William Dorsey Swan is widely known as the first “Queen of Drag.” He was born in 1858 as an enslaved person until emancipation on January 1, 1863. During Swan’s life, he threw “balls,” competitions between queens who perform different drag genres and categories for prizes or trophies, with his group of friends and mentees, or “House” of Swan.

Swan’s influence on drag led to the more well-known ball scenes of the mid-20th century in Harlem where “voguing,” or dancing to music in such a way as to imitate the characteristic poses struck by a model on a catwalk.

In the 1990 documentary Paris is Burning, Willi Ninja described voguing as a way of “throwing shade” or criticizing opponents on the dance floor. Terminology as stated in the above paragraphs can be seen in all modern drag across all races. There are even challenges between contestants on RuPual’s Drag Race that involve reading and voguing.

“We would be nothing without the founders of drag and ball culture,” Gabortion said. “Black women have taught me so much about pattern making and proper finishing techniques [to my costumes].

Garbotion’s design process varies depending on the needs of the design, she said. Sometimes she spends months coming up with high-concept looks because of being inspired by an image, song, or vague idea.

“Sometimes I sketch out multiple ideas and sometimes there's no sketch and I just see fabric I like and buy it because an idea occurs to me,” she said.

For example, Gabortion recently dressed as “Barb” for a Stranger Things inspired brunch. She spent time researching images of Barb and rewatching her appearances on the show. She then inventoried potential accessories that went with Barb’s character and recognizable costume pieces to complete the look. From there, she determined that she needed a gingham checkered blouse with a tie around the neck and some lace details.

“As a plus size queen, thrifting pieces like this can be a real crapshoot so it was simplest to make it myself,” Gabortion said. “I spent time shopping for fabric and trims and found an approximation I was happy with—I then set out to draft a pattern for a blouse with some details I thought would read nice on stage as well as provide some interest to myself to sew.”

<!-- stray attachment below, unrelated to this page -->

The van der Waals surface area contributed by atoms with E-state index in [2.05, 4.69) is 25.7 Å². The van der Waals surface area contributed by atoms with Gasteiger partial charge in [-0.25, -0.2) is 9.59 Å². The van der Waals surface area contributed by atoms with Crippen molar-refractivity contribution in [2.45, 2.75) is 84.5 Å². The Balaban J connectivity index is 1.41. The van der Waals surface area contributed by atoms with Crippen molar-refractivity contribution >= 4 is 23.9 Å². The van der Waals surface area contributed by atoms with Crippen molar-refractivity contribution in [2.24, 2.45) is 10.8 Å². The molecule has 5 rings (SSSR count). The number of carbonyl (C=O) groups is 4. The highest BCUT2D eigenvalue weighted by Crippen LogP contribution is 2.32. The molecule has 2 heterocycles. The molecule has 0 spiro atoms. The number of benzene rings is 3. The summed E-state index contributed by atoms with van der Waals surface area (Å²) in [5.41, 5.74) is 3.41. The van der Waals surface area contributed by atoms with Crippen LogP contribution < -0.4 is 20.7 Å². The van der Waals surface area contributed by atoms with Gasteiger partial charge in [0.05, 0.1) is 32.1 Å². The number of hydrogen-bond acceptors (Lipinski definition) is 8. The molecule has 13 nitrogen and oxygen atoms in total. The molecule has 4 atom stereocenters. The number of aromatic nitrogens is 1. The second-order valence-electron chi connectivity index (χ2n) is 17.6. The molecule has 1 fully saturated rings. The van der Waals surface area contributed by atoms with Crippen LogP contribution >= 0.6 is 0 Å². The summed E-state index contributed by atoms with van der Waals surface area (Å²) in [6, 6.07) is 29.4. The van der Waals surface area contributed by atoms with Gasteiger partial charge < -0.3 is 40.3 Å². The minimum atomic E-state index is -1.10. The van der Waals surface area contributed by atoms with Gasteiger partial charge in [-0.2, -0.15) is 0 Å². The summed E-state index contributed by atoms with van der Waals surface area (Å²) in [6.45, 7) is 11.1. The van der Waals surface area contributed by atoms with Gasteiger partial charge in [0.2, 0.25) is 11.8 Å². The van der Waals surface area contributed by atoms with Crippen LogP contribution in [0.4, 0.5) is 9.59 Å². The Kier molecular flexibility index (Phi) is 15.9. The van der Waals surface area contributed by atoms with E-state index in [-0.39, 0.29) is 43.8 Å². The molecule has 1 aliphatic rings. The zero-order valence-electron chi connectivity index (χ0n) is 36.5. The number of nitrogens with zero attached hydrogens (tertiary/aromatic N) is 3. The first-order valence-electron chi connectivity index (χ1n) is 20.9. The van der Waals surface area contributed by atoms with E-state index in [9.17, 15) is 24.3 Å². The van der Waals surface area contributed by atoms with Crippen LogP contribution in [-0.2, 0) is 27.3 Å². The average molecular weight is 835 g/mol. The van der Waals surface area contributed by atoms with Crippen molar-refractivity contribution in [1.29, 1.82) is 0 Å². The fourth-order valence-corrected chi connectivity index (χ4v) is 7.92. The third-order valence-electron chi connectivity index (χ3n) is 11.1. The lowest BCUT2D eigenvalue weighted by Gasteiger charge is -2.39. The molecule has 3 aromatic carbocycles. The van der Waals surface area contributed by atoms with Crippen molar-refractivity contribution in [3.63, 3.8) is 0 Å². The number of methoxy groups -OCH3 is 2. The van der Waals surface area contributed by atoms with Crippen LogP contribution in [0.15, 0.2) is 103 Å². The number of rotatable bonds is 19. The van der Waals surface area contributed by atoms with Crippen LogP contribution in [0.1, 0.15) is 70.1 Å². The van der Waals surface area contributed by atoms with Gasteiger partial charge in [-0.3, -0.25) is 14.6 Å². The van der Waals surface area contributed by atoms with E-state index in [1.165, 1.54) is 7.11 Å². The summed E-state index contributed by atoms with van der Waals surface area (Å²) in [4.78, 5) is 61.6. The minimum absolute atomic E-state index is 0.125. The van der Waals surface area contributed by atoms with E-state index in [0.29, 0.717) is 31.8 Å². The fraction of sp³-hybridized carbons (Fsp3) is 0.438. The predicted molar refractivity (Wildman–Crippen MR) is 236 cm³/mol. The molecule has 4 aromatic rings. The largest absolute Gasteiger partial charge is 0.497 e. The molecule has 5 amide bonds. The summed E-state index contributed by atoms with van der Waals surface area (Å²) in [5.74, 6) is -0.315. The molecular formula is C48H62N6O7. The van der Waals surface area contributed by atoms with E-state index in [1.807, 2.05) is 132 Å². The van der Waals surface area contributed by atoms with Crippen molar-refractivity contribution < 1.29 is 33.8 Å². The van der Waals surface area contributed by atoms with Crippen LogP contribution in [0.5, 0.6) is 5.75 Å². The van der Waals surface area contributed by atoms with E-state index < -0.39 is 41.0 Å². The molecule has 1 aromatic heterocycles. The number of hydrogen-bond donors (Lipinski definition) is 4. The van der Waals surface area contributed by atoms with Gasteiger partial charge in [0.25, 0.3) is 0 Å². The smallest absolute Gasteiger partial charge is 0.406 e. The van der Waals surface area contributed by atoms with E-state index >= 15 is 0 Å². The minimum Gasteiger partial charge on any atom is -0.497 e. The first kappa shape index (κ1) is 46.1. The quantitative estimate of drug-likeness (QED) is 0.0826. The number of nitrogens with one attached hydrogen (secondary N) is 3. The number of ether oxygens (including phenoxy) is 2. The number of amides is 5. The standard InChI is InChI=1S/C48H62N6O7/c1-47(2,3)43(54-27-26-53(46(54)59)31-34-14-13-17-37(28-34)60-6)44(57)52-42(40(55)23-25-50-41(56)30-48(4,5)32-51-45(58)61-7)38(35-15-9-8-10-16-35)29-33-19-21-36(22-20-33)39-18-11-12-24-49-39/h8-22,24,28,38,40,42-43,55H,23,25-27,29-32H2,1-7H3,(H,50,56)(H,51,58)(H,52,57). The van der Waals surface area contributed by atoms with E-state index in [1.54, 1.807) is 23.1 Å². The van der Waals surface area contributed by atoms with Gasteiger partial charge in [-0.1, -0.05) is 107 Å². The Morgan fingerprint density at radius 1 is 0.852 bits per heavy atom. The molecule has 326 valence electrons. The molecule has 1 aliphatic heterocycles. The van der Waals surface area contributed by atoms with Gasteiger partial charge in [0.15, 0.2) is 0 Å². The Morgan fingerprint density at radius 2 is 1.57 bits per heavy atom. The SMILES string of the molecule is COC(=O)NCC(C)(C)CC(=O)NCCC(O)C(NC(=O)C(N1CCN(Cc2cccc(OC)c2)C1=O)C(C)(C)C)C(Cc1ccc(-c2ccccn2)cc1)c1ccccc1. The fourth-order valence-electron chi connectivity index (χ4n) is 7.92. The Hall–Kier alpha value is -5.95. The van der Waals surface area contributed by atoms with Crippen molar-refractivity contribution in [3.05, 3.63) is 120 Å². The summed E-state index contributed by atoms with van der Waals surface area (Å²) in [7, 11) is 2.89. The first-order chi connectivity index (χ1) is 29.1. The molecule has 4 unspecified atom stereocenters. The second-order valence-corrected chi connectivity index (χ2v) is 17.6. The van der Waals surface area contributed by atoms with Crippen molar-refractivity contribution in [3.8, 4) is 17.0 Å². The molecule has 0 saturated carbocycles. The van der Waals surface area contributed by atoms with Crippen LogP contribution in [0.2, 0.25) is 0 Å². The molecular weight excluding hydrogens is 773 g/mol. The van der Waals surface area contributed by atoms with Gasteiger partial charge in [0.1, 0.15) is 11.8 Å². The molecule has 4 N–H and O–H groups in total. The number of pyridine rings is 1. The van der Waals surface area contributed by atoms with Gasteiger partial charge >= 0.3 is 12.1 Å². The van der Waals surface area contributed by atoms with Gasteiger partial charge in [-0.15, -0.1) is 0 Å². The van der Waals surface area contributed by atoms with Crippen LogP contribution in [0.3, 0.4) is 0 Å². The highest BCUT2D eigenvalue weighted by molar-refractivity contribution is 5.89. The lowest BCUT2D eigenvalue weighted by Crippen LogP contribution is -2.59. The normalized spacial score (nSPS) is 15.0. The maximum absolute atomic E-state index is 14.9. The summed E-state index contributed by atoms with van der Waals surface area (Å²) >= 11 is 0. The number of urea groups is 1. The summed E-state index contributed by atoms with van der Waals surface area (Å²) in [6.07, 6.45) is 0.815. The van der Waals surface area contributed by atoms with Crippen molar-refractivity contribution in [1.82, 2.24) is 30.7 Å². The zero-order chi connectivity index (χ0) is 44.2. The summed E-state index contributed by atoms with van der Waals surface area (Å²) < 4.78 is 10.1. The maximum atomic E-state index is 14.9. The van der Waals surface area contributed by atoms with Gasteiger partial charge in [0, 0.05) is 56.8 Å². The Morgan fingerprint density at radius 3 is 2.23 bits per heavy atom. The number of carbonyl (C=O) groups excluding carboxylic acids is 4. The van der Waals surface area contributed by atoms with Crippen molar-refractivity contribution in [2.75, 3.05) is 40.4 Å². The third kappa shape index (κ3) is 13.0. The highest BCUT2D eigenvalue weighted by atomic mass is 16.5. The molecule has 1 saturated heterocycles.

After drafting the pattern she spent a couple nights after her restaurant industry day job getting it sewn. Due to her skill, pieces don’t take Gabortion too long to put together. She also saves every pattern she’s ever made so she’s less likely to draft something from scratch.

“I can usually modify something existing that I already know will fit,” she said. “From there, it's a matter of lining up the rest of the details in hair and accessories, doing my makeup and showing up on time for brunch!”

Speaking of queens, Gabortion had the privilege of designing Jade Jolie’s costume for Taylor Swift’s You Need to Calm Down, music video. She spends more time on costumes like Jolie’s and hyper-focuses on details, describing herself as a “terminal pedant.”

“I joke a lot of times that my drag is for the nitpickers in the crowd,” she said. “I derive confidence and power from knowing that I have stepped out of my house with every detail correct.”

The labor intensive art of drag will grow more appreciated than just for a one-hour sticky champagne brunch. Just like the works of Picasso and Warhol, people will study the works of RuPaul and Gabortion that line the walls of museums and posh collectors' homes. Their influence on art and culture will live on for generations. 
Portrait of an artist with a light skin tone dressed in a hot pink dress and matching wide brim hat and makeup, with long black gloves.
Zsa Zsa Gabortion, Photo by Trayla Parks.

A side by side image of a performer with a light skin tone dressed as Colonel Sanders with white wavy hair and a tight mustache and beard. Sexy colonel Sanders created for a 2018 Bourbontown Burlesque showcase. Photos by Umi Naughty.

Portrait of drag artist with a light skin tone dressed in a green marijuana-print outfit with medium length curly dark hair.

The Weed Gown. Photo by Umi Naughty

An abstracted black and white patterned collar is being constructed on a black tailoring mannequin.
Houndstooth neck corset. Photo by Zsa Zsa Gabortion.

A group of five people with a light skin tone are all dressed in costumes outside and are standing in front of a brick wall that has the word “BRUNCH” painted in white.
Le Moo Drag Brunch’s Stranger Things brunch, and features Stevie Dicks as Eddie, Eris Jolie as Robin, Champagne as Joyce, Gabortion as Barb and Umi Naughty as Will. Photo by Duncan Cherry.


Spencer Jenkins (he/him)

RUCKUS, 2018-2023
Louisville, KY